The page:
Re: [PATCH] (0/4) Entropy accounting fixes

From: Linus Torvalds (
Date: Sun Aug 18 2002 - 11:59:41 EST

On Sun, 18 Aug 2002, Oliver Xymoron wrote:
> The key word is actually conservative, as in conservative estimate.
> Conservative here means less than or equal to.

Your argument is that even with a gigahz logic analyzer on the network
line, you should certainly see randomness that is worth considering.

I dare you to actually show perfect correlation from it: the interrupt may
be synchronized to the PCI clock, but the code executed there-after
certainly will not. And even if the machine is 100% idle, and the whole
working set fits in the L1 cache, the DMA generated by the packet itself
will result in cache invalidations.

In other words, in order for you to actually be able to predict the TSC
from the outside, you'd have to not just have the gigahz logic analyzer on
the network line, you' dalso have to be able to correlate the ethernet
heartbeat to the PCI clock (which you probably could do by looking at the
timing of the reply packets from a ping flood, although it would be
"interestng" to say the least and probably depends on how the network card
generates the ethernet clock), _and_ you'd have to be able to do a cache
eviction analysis (which in turn requires knowing the initial memory
layout for the kernel data structures for networking).

And your argument that there is zero randomness in the TSC _depends_ on
your ability to perfectly estimate what the TSC is. If you cannot do it,
there is obviously at least one bit of randomness there. So I don't think
your "zero" is a good conservative estimate.

At some point being conservative turns into being useless [ insert
obligatory political joke here ].

[ Side note: the most common source of pseudo-random numbers is the old
  linear congruental generator, which really is a sampling of a "beat"
  between two frequencies that are supposed to be "close", but prime.

  That's a fairly simple and accepted pseudo-random generator _despite_
  the fact that the two frequencies are totally known, and there is zero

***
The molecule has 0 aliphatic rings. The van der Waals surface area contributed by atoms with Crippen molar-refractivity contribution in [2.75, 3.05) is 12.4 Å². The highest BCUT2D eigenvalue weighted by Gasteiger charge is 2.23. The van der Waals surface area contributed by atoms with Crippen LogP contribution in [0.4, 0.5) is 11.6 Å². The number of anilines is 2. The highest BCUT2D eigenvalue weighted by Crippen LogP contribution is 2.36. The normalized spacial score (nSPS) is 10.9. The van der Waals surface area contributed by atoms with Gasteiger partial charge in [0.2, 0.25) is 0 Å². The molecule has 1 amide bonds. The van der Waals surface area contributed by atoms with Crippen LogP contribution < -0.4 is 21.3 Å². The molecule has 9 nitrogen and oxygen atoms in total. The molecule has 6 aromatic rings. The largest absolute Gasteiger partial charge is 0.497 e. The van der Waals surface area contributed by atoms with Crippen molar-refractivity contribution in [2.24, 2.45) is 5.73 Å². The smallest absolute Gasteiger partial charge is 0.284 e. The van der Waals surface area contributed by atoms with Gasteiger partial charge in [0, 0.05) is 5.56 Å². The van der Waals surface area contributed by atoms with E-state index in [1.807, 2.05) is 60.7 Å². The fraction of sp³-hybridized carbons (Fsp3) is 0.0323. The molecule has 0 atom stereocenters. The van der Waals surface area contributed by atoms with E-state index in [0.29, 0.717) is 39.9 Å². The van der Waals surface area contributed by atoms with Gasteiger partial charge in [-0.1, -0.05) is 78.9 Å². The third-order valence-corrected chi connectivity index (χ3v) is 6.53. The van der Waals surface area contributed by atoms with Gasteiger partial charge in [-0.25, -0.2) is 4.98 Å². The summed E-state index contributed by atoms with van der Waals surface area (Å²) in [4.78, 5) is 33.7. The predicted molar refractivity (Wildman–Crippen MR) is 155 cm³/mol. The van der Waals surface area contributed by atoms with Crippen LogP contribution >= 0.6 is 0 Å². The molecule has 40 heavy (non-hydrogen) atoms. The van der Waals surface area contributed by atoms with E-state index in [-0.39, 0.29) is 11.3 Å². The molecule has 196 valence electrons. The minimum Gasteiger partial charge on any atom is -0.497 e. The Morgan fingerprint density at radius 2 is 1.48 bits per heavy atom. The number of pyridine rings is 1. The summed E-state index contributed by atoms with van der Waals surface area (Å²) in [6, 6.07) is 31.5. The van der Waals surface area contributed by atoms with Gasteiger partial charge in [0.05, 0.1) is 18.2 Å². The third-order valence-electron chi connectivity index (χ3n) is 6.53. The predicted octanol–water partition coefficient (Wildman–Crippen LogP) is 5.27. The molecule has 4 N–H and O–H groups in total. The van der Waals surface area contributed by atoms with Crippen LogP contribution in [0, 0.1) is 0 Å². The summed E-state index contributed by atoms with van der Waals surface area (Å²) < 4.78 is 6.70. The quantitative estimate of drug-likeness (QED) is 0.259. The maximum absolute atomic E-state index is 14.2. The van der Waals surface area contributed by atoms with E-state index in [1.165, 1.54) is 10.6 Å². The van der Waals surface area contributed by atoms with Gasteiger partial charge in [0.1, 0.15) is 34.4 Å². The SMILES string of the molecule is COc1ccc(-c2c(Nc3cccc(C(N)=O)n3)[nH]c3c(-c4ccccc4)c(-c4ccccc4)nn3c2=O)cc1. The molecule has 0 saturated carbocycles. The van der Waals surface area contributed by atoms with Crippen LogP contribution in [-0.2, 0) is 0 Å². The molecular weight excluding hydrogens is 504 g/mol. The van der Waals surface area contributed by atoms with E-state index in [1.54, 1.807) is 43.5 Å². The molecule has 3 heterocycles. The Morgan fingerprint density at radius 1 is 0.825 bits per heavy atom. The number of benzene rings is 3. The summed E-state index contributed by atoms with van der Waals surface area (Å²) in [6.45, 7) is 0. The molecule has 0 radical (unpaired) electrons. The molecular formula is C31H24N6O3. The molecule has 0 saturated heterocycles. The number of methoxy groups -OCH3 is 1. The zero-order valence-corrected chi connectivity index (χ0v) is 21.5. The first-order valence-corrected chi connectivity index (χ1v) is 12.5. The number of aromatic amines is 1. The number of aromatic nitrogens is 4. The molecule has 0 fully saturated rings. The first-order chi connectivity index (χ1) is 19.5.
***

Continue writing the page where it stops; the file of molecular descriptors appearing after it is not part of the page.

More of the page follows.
noise inserted. I'll bet you'll see a _very_ hard-to-predict stream from
  something like the PCI clock / CPU clock thing, with noise inserted
  thanks to things like cache misses and shared bus interactions. Never
  mind the _real_ noise of having a work-load. ]

> No, it says /dev/random is primarily useful for generating large
> (>>160 bit) keys.

Which is exactly what something like sshd would want to use for generating
keys for the machine, right? That is _the_ primary reason to use

Yet apparently our /dev/random has been too conservative to be actually
useful, because (as you point out somewhere else) even sshd uses
/dev/urandom for the host key generation by default.

That is really sad. That is the _one_ application that is common and that
should really have a reason to maybe care about /dev/random vs urandom.
And that application uses urandom. To me that says that /dev/random has
turned out to be less than useful in real life.

Is there anything that actually uses /dev/random at all (except for
clueless programs that really don't need to)?

Please realize that _this_ is my worry: making /dev/random so useless
that any practical program has no choice but to look elsewhere.

> Actually, half of the point here is in fact to make /dev/urandom safer
> too, by allowing mixing of untrusted data that would otherwise
> compromise /dev/random.

Now this I absolutely agree with. The xor'ing of the buffer data is
clearly a good idea. I agree 100% with this part. You'll see no arguments
against this part at all.

> 99.9% of users aren't using network sampling
> currently, after these patches we can turn it on for everyone and
> still sleep well at night. See?

Oh, that's the _good_ part. Yes.

The bad part is that I think our current /dev/random is close to useless
already, and I'd like to reverse that trend.

> That is an interesting point. A counterpoint is if we account so much as
> 1 bit of entropy per network interrupt on a typical system, the system
> will basically _always_ feel comfortable (see /proc/interrupts). It will
> practically never block and thus it is again identical to /dev/urandom.

But what's the problem with that? The "/dev/random may block" is not the
intrisic value of /dev/random - if people want to wait they are much
better off just using "sleep(1)" than trying to read from /dev/random.

My argument is that on a typical system there really _is_ so much
randomness that /dev/random is actually a useful thing. I think that you'd
have to _work_ at finding a system where /dev/random should block under
any normal use (where "normal use" also obviously means that only programs
that really need it would use it, ie ssh-keygen etc).


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